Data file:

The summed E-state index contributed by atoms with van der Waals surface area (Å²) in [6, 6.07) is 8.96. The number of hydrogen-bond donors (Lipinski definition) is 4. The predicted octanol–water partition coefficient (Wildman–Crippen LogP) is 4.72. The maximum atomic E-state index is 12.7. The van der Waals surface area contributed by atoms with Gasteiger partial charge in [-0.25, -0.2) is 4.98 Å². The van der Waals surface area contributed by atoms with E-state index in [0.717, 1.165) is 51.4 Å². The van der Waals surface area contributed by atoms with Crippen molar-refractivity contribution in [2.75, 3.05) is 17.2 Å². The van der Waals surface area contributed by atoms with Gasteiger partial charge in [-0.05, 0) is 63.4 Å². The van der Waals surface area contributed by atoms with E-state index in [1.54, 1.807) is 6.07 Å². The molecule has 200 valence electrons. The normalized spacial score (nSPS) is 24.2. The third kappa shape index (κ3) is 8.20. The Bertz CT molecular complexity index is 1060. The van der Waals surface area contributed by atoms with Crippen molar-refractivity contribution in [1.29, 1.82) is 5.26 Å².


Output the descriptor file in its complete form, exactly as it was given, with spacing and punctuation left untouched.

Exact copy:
The summed E-state index contributed by atoms with van der Waals surface area (Å²) in [6, 6.07) is 8.96. The number of hydrogen-bond donors (Lipinski definition) is 4. The predicted octanol–water partition coefficient (Wildman–Crippen LogP) is 4.72. The maximum atomic E-state index is 12.7. The van der Waals surface area contributed by atoms with Gasteiger partial charge in [-0.25, -0.2) is 4.98 Å². The van der Waals surface area contributed by atoms with E-state index in [0.717, 1.165) is 51.4 Å². The van der Waals surface area contributed by atoms with Crippen molar-refractivity contribution in [2.75, 3.05) is 17.2 Å². The van der Waals surface area contributed by atoms with Gasteiger partial charge in [-0.05, 0) is 63.4 Å². The van der Waals surface area contributed by atoms with E-state index in [1.54, 1.807) is 6.07 Å². The molecule has 200 valence electrons. The normalized spacial score (nSPS) is 24.2. The third kappa shape index (κ3) is 8.20. The Bertz CT molecular complexity index is 1060. The van der Waals surface area contributed by atoms with Crippen molar-refractivity contribution in [1.29, 1.82) is 5.26 Å².